Writing Europe: What Is European about the Literatures of Europe? : Essays from 33 European Countries

By Ursula Keller; Ilma Rakusa | Go to book overview

fronted and self-reflecting nakedness and sensibility. It is an intimately radical state of a person searching within the concealment of his current context. It is like the open poem. It is like solitary running—the supreme act of the present in the present, an always moving open form that endures until it runs on. It is like openness to communication that endures while direction and connection endure. This radical style of writing and mental existence has always remained with us. Openness and sequestration meet herein a conflict of creating alternatives of one's experience in a moveable and unpredictable talking space of individual utterance.

The poem, in fact, is an unpredictable nomad in the midst of a firmly settled world. It is an ancient mixing of the correct borders of things and the unceasing mixing of languages and styles of poems, all in a continual mutual influence; and rejection uncovers for me behind the word Europe, an exciting, varied, always blossoming nomadic tradition of poetry and its living fata morganas that time immemorial impinge forcefully upon a complacent reality and our blunted sensibilities.

It was precisely in this tradition that we began to write in the midst of a sequestrated reality, patiently, our vision eagerly directed, full of our own inspiration. We moved at our own pace in this network of changing, living, breathing context. What we cling to is an openness to contact, mutual reading of one another, empathy, which on the nomad's path always finds a fresh print.

I take risks, though I don't like laboratory experiments. I prefer to try things at the sharp end. In this way you know what it can withstand, what is valid, what works within its reality in the midst of a wider reality beyond words.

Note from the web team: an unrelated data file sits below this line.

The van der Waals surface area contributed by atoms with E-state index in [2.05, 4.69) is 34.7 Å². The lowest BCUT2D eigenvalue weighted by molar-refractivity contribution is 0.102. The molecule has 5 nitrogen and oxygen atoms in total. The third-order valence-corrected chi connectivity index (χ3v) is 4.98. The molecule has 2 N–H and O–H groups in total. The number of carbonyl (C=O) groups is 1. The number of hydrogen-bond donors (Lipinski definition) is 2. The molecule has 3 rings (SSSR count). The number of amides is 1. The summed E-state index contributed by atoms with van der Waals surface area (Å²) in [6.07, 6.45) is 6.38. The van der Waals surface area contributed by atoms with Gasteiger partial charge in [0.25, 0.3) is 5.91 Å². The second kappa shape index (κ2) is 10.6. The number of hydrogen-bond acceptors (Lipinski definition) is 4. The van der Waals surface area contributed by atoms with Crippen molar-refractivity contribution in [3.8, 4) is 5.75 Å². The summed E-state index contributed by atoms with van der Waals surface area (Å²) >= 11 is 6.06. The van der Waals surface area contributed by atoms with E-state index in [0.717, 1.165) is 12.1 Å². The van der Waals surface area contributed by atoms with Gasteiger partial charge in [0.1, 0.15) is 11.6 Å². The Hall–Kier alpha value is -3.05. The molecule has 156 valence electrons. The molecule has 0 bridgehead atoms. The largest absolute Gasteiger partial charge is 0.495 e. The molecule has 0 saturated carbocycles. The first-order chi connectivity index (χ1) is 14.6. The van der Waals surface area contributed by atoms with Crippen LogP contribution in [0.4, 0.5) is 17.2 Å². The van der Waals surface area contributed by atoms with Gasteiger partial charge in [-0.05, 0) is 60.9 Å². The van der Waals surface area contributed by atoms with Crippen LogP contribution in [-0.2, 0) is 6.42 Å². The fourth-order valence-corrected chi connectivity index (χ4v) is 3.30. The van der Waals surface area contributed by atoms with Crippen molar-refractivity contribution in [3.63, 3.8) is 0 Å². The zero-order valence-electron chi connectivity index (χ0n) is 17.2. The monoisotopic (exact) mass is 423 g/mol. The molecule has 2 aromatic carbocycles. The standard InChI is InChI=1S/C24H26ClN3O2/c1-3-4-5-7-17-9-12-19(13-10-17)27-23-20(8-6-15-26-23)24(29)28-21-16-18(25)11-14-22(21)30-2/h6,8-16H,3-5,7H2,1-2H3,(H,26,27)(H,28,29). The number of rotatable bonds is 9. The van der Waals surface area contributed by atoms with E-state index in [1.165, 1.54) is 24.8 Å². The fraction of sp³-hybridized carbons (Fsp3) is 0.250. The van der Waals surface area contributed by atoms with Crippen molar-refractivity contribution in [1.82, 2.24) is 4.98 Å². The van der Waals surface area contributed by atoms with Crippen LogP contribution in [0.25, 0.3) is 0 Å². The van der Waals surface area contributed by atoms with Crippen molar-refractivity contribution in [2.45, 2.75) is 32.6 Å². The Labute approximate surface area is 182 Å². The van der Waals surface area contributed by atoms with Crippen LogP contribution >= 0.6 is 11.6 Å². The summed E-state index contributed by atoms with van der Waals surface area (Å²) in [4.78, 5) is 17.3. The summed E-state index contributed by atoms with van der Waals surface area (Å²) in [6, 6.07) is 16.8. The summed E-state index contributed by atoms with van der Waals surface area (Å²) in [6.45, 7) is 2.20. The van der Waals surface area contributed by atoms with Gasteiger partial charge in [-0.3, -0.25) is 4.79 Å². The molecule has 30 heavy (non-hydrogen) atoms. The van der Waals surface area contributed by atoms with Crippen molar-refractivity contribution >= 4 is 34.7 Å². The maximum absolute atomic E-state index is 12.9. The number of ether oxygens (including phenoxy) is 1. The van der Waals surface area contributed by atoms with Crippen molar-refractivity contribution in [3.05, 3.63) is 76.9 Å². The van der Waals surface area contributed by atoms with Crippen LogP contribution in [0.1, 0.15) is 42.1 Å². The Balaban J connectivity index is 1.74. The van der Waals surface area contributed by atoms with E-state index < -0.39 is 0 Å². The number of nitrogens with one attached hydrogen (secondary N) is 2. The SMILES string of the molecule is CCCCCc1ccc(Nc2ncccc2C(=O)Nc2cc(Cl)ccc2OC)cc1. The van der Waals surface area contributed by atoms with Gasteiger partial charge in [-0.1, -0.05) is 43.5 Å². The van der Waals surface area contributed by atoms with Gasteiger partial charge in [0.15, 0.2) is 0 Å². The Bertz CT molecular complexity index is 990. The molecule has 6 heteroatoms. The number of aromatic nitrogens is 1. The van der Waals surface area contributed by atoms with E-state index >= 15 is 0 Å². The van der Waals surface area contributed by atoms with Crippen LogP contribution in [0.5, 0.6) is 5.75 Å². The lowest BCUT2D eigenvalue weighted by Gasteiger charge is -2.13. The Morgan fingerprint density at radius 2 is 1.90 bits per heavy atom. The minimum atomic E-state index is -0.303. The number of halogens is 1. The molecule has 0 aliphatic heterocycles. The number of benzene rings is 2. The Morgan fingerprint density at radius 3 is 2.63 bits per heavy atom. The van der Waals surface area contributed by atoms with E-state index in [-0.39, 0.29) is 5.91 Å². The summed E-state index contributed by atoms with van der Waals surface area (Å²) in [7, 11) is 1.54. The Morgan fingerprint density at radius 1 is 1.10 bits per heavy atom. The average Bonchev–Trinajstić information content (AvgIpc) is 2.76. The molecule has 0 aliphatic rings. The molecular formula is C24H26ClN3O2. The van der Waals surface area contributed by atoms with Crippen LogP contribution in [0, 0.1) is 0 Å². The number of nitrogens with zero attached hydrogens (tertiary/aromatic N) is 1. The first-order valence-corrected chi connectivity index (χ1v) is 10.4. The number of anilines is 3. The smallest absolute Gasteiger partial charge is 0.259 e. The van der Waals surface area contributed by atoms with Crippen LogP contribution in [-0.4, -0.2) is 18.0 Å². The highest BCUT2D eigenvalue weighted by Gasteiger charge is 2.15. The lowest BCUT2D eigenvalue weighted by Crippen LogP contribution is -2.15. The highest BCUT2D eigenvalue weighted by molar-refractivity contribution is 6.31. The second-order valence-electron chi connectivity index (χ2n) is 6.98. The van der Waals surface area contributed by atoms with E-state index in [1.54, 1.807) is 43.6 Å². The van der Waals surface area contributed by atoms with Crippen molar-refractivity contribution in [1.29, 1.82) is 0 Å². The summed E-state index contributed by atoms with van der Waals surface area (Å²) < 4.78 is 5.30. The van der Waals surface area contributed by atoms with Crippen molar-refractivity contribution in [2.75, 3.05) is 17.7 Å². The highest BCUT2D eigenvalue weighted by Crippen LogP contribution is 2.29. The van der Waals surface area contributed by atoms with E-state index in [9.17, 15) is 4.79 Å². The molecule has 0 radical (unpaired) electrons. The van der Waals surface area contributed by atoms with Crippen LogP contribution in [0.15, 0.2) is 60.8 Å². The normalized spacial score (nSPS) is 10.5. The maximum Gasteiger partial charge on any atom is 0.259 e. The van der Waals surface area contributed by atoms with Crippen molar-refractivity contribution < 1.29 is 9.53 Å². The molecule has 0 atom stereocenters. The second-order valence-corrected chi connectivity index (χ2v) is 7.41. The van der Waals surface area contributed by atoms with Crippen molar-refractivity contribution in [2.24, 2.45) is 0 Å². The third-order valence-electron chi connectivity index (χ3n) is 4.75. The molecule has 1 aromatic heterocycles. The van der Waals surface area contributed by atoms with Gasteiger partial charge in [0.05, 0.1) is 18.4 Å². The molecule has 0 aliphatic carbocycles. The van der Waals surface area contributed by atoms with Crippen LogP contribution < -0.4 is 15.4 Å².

Writing for me has always had an analogy with running. It is action. It leaves behind itself a design, a possibility, an unclosed solitary pact—not product. It leaves, literally behind one's heels. From the first step, which is infirm, unstable, in fact continuously perishing only able to project itself, it grows into a mobile network of meanings.

Simply, a step perishes, the action lasts. You can continue to try.

-273-

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Writing Europe: What Is European about the Literatures of Europe? : Essays from 33 European Countries
Table of contents

Table of contents

  • Title Page iii
  • Table of Contents v
  • Ursula Keller Germany 1
  • Ilma Rakusa Switzerland 21
  • Guðbergur Bergsson Island 29
  • Andrei Bitov Russia 35
  • Hans Maarten Van Den Brink the Netherlands 48
  • Mircea Cărtărescu Romania 58
  • Stefan Chwin Poland 68
  • Aleš Debeljak Slovenia 80
  • Jörn Donner Finnland 96
  • Mario Fortunato Italy 108
  • Eugenio Fuentes Spain 117
  • Jens Christian Grøndahl Denmark 125
  • Durs Grünbein Germany 136
  • Daniela Hodrová Czech Republic 146
  • Panos Ioannides Cyprus 157
  • Mirela Ivanova Bulgaria 169
  • Lídia Jorge Portugal 177
  • Dževad Karahasan Bosnia 188
  • Fatos Lubonja Albania 198
  • Adolf Muschg Switzerland 208
  • Péter Nádas Hungary 216
  • Emine Sevgi Özdamar Turkey 225
  • Geir Pollen Norway 237
  • Jean Rouaud France 249
  • Robert Schindel Austria 258
  • Ivan Štrpka Slovakia 273
  • Richard Swartz Sweden 281
  • Nikos Themelis Greece 289
  • Emil Tode Estonia 299
  • Colm Toíbín Ireland 309
  • Jean-Philippe Toussaint Belgium 317
  • Dubravka Ugrešić Croatia 325
  • Dragan Velikić Serbia 335
  • Tomas Venclova Lithuania 345
  • Māra Zālīte Latvia 355
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